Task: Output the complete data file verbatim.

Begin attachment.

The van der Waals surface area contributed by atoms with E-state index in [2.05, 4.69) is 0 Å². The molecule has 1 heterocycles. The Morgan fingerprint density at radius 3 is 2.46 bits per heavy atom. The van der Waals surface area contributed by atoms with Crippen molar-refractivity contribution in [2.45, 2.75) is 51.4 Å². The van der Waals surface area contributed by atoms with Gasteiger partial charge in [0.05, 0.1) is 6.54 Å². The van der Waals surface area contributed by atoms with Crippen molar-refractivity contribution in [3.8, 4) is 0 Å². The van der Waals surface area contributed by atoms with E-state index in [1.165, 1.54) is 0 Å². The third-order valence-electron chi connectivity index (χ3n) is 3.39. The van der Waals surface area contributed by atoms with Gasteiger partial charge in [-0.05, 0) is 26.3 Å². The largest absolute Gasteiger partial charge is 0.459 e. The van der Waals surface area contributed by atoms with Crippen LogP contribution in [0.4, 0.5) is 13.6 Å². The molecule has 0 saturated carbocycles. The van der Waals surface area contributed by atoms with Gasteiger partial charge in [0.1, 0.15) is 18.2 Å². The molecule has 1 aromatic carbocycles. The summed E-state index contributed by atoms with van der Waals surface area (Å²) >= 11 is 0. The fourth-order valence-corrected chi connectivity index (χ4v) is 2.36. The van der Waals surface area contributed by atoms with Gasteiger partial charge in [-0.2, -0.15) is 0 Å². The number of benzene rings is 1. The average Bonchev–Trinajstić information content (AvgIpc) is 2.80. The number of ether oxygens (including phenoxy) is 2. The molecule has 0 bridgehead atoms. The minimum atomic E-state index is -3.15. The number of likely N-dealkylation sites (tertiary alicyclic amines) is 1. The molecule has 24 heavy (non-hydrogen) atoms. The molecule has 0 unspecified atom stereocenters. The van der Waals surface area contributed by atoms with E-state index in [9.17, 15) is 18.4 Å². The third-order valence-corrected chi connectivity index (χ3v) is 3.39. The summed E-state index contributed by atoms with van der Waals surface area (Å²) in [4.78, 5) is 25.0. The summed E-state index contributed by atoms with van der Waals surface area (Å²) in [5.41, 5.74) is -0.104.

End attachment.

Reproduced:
The van der Waals surface area contributed by atoms with E-state index in [2.05, 4.69) is 0 Å². The molecule has 1 heterocycles. The Morgan fingerprint density at radius 3 is 2.46 bits per heavy atom. The van der Waals surface area contributed by atoms with Crippen molar-refractivity contribution in [2.45, 2.75) is 51.4 Å². The van der Waals surface area contributed by atoms with Gasteiger partial charge in [0.05, 0.1) is 6.54 Å². The van der Waals surface area contributed by atoms with Crippen molar-refractivity contribution in [3.8, 4) is 0 Å². The van der Waals surface area contributed by atoms with E-state index in [1.165, 1.54) is 0 Å². The third-order valence-electron chi connectivity index (χ3n) is 3.39. The van der Waals surface area contributed by atoms with Gasteiger partial charge in [-0.05, 0) is 26.3 Å². The largest absolute Gasteiger partial charge is 0.459 e. The van der Waals surface area contributed by atoms with Crippen LogP contribution in [0.4, 0.5) is 13.6 Å². The molecule has 0 saturated carbocycles. The van der Waals surface area contributed by atoms with Gasteiger partial charge in [0.1, 0.15) is 18.2 Å². The molecule has 1 aromatic carbocycles. The summed E-state index contributed by atoms with van der Waals surface area (Å²) >= 11 is 0. The fourth-order valence-corrected chi connectivity index (χ4v) is 2.36. The van der Waals surface area contributed by atoms with Gasteiger partial charge in [-0.2, -0.15) is 0 Å². The number of benzene rings is 1. The average Bonchev–Trinajstić information content (AvgIpc) is 2.80. The number of ether oxygens (including phenoxy) is 2. The molecule has 0 bridgehead atoms. The minimum atomic E-state index is -3.15. The number of likely N-dealkylation sites (tertiary alicyclic amines) is 1. The molecule has 24 heavy (non-hydrogen) atoms. The molecule has 0 unspecified atom stereocenters. The van der Waals surface area contributed by atoms with E-state index in [9.17, 15) is 18.4 Å². The third-order valence-corrected chi connectivity index (χ3v) is 3.39. The summed E-state index contributed by atoms with van der Waals surface area (Å²) in [4.78, 5) is 25.0. The summed E-state index contributed by atoms with van der Waals surface area (Å²) in [5.41, 5.74) is -0.104.